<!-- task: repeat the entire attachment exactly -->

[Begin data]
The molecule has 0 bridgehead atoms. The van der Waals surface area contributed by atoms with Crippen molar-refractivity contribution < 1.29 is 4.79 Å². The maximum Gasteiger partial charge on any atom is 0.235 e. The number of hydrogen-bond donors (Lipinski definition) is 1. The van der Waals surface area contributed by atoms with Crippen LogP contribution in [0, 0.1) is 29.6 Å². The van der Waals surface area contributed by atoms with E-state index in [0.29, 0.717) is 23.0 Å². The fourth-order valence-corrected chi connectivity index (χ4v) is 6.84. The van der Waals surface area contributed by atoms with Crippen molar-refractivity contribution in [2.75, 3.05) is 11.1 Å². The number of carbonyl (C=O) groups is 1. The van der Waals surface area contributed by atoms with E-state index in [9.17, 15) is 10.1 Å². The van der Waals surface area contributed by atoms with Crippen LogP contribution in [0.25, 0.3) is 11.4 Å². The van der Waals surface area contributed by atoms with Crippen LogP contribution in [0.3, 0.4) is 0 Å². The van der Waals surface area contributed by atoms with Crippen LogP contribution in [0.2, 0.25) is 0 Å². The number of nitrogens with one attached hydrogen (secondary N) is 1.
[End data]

The molecule has 0 bridgehead atoms. The van der Waals surface area contributed by atoms with Crippen molar-refractivity contribution < 1.29 is 4.79 Å². The maximum Gasteiger partial charge on any atom is 0.235 e. The number of hydrogen-bond donors (Lipinski definition) is 1. The van der Waals surface area contributed by atoms with Crippen LogP contribution in [0, 0.1) is 29.6 Å². The van der Waals surface area contributed by atoms with E-state index in [0.29, 0.717) is 23.0 Å². The fourth-order valence-corrected chi connectivity index (χ4v) is 6.84. The van der Waals surface area contributed by atoms with Crippen molar-refractivity contribution in [2.75, 3.05) is 11.1 Å². The number of carbonyl (C=O) groups is 1. The van der Waals surface area contributed by atoms with E-state index in [9.17, 15) is 10.1 Å². The van der Waals surface area contributed by atoms with Crippen LogP contribution in [0.25, 0.3) is 11.4 Å². The van der Waals surface area contributed by atoms with Crippen LogP contribution in [0.3, 0.4) is 0 Å². The van der Waals surface area contributed by atoms with Crippen LogP contribution in [0.2, 0.25) is 0 Å². The number of nitrogens with one attached hydrogen (secondary N) is 1.